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This question is from group theory in Abstract Algebra and no matter how many times my lecturer teaches it for some reason I can't seem to crack it.

(please note that $e$ in the question is the group's identity)

Here's my attempt though...

First I understand Abelian to mean that if $g_1$ and $g_2$ are elements of a group, G, then they are Abelian if $g_1g_2=g_2g_1$...

So, I begin by trying to play around with the elements of the group based on their definition...

$$(g_2g_1)^r=e$$ $$(g_2g_1g_2g_2^{-1})^r=e$$ $$(g_2g_1g_2g_2^{-1}g_2g_1g_2g_2^{-1}...g_2g_1g_2g_2^{-1})=e$$

I assume that the $g_2^{-1}$'s and the $g_2$'s cancel out so that we end up with something like,

$$g_2(g_1g_2)^rg_2^{-1}=e$$ $$g_2^{-1}g_2(g_1g_2)^r=g_2^{-1}g_2$$

Then ultimately...

$$(g_1g_2)=e$$

I figure this is the answer. But I'm not totally sure. I always feel like I do too much in the pursuit of an answer when there's a simpler way.

Reference: Fraleigh p. 49 Question 4.38 in A First Course in Abstract Algebra

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3 Answers 3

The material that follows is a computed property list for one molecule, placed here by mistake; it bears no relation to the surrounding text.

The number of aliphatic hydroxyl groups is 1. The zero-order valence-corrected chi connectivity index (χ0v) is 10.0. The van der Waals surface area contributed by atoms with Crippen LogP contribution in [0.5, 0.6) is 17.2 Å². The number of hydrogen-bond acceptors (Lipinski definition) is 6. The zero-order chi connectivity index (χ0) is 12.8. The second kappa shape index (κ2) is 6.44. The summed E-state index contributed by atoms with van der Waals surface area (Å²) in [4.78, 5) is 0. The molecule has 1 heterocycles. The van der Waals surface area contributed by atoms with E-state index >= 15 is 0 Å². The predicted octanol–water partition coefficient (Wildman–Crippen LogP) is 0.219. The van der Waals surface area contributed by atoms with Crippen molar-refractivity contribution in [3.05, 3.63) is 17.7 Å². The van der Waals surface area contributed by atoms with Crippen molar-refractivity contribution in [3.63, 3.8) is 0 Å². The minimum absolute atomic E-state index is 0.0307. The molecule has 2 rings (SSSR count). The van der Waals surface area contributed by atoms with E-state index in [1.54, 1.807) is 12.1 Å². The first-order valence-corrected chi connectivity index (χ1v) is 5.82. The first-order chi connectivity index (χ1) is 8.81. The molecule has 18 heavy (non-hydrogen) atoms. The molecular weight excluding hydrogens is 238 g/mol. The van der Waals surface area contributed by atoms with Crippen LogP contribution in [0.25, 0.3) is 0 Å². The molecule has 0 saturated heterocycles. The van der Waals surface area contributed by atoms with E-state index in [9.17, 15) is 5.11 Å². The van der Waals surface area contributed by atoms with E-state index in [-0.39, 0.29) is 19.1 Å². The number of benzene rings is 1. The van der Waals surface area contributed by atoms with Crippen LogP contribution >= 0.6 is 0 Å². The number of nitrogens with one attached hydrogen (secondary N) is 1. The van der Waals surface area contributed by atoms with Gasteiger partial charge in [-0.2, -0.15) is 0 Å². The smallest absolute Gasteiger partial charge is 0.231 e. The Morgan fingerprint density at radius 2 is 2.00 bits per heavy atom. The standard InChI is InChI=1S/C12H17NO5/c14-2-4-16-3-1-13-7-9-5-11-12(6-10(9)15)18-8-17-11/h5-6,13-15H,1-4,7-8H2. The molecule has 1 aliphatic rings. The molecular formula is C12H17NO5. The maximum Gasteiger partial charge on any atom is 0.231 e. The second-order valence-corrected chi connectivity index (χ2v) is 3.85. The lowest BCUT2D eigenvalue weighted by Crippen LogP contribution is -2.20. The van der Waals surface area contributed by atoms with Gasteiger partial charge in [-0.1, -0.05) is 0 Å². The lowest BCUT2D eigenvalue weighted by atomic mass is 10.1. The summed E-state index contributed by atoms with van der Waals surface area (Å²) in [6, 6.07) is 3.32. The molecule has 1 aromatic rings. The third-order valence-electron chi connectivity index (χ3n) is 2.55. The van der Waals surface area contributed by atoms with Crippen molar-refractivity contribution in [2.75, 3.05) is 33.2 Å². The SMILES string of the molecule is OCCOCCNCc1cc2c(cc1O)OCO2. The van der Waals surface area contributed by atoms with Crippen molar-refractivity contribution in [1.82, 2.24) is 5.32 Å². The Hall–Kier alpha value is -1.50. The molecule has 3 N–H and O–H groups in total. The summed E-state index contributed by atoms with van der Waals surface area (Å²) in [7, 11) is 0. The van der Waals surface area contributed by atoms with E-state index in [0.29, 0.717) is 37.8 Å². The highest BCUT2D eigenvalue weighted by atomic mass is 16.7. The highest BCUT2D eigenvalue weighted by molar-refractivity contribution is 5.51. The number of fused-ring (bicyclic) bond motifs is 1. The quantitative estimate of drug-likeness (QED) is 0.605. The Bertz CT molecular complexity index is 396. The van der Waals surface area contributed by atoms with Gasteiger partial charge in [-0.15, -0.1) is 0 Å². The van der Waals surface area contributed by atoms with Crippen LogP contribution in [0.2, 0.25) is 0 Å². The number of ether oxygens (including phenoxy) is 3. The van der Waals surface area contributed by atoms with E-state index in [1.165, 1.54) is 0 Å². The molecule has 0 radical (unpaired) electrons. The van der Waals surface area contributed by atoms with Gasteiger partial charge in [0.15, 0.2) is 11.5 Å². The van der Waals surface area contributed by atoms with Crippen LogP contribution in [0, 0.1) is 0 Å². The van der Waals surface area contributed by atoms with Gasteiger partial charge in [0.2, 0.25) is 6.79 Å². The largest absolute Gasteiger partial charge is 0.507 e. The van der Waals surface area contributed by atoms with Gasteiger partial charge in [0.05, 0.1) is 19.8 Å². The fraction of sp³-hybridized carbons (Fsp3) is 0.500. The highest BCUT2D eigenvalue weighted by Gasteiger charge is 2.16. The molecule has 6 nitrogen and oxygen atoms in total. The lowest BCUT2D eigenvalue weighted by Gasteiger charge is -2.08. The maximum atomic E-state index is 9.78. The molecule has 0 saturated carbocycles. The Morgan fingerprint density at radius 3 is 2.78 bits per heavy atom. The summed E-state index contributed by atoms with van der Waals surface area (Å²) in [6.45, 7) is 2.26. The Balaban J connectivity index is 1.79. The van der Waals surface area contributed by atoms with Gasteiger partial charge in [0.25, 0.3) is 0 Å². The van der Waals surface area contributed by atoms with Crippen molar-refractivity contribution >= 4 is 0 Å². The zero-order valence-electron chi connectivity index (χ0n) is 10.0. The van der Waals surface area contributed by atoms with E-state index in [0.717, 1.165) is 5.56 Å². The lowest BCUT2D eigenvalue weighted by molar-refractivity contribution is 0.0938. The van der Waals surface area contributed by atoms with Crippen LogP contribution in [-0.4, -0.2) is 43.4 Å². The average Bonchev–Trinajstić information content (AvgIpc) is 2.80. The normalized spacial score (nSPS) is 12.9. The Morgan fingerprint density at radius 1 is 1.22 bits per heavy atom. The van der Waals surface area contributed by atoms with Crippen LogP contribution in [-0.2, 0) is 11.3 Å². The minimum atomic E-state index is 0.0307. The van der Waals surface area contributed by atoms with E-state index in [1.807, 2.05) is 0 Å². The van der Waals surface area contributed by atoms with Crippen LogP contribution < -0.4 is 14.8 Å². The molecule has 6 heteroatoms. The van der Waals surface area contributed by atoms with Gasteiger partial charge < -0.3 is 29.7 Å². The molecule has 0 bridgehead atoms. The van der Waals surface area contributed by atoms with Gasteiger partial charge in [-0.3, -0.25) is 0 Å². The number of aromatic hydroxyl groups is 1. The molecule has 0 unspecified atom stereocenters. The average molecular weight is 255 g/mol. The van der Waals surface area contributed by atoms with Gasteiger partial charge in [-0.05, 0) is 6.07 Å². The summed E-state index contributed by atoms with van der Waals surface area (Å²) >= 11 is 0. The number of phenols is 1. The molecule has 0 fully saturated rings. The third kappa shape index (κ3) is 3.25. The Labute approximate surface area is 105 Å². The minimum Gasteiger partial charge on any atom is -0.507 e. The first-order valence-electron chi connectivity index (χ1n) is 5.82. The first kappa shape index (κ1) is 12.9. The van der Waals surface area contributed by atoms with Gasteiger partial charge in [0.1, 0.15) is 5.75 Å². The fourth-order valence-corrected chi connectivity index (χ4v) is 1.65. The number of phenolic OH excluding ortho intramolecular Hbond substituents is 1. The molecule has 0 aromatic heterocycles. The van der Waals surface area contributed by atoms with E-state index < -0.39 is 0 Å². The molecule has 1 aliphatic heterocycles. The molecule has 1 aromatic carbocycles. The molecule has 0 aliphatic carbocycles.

Hint: Take $(ab)^2=1$ and multiply both sides on the right with $b$, then again on the right with $a$.

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For any $g, h \in G$, consider the element $g\cdot h\cdot h\cdot g.~$ Since $g^2 = g\cdot g= e$ for all $g \in G$, we find that $$g\cdot h\cdot h\cdot g = g\cdot(h\cdot h)\cdot g = g\cdot e\cdot g = g\cdot g = e.$$ But, $g\cdot h$ has unique inverse element $g\cdot h$, while we have just proved that $(g\cdot h)\cdot (h\cdot g) = e$, and so it must be that $g\cdot h = h\cdot g$ for all $g, h \in G$, that is, $G$ is an abelian group.

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This is the elegant solution to this problem. I thought I'd post this exact solution on here if everyone did it the long way, but I'm half a year late. (+1) –  Bryan Urízar May 20 '13 at 21:52

Hint: Note that $g_1g_2=g_2g_1$ if and only if $g_1g_2g_1^{-1}g_2^{-1}=e$ (Why?), and that $g^{-1}=g$ for all $g\in G$ (Why?).

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